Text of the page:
Citizenship judges are integral to the immigration process in Canada and it is something of a news story when a new one is appointed.
On July 12, 2013, Renata Brum Bozzi was appointed as a new Senior Citizenship Judge. Her duties will include heading the Citizenship Commission, which is composed of all citizenship judges.
Interestingly enough, most citizenship judges are women. Ms. Brum Bozzi has heard cases in both English and French and formerly worked on the Social Security Coucil. Ms. Brum Bozzi is an immigrant herself, from the Azores, a territory of Portugal.
Citizenship judges are officials in the Canadian government who oversee the process of becoming a citizen for Permanent Residents.
They also preside over the Oath of Citizenship for these new members of Canadian society.
Some of the higher ranking judges participate in the creation of immigration policy within the country.
Citizenship Judges are not necessarily part of the CIC (Citizenship and Immigration Canada, the primary immigration body in Canada), but they are appointed by the head of that organization, the Minister of Citizenship, Immigration and Multiculturalism. The current Minister of Citizenship, Immigration and Multiculturalism is Jason Kenney.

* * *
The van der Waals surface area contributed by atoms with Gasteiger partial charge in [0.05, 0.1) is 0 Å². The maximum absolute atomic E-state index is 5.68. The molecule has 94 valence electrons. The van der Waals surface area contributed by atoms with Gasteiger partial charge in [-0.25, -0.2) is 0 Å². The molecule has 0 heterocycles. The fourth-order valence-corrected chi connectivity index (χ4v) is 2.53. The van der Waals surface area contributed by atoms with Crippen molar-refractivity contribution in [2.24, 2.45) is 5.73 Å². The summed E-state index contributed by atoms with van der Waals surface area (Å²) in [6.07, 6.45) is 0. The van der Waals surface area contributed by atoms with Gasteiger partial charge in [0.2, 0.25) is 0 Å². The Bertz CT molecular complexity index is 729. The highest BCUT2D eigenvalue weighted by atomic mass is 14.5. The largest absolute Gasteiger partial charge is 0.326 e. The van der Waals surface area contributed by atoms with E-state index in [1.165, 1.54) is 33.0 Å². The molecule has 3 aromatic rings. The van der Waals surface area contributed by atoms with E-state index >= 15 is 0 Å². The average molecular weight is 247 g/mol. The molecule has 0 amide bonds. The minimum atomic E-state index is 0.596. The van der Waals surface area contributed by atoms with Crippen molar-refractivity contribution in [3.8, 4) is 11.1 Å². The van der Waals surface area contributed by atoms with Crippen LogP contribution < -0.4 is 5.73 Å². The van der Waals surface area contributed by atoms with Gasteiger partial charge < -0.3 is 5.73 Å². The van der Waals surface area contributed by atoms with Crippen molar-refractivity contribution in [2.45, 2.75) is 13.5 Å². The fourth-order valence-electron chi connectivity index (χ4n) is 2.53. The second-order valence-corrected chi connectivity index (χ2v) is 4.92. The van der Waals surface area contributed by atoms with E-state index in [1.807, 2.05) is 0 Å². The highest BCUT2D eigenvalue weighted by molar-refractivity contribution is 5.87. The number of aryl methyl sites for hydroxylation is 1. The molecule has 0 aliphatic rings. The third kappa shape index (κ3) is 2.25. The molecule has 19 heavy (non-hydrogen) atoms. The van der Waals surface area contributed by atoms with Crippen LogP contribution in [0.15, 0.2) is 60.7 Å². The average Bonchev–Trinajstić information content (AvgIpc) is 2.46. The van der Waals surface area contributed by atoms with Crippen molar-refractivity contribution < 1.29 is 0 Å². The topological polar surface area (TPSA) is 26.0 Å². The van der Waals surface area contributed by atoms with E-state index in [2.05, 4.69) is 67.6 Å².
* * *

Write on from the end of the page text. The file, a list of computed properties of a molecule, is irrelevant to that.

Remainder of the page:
What is the Citizenship Process?
A Permanent Resident may apply for citizenship if they have met certain criteria:
- Permanent Residency, an immigration status
- Total amount of time spent in Canada
- Age, Permanent Residents must usually be 18 to apply for citizenship for themselves
- Competency in English or French, one of the two official languages
- Knowledge in Canadian history and government
They then apply for citizenship and pay the associated fee. The next step is for the Permanent Resident to be interviewed. This is done by an immigration official who will also examine the immigrant’s understanding of either English or French as well as their knowledge of the country.
If there is any problem at this stage, the immigrant can file for an appeal with the citizenship judge. If not, they will take the Citizenship Oath as instructed by the citizenship judge.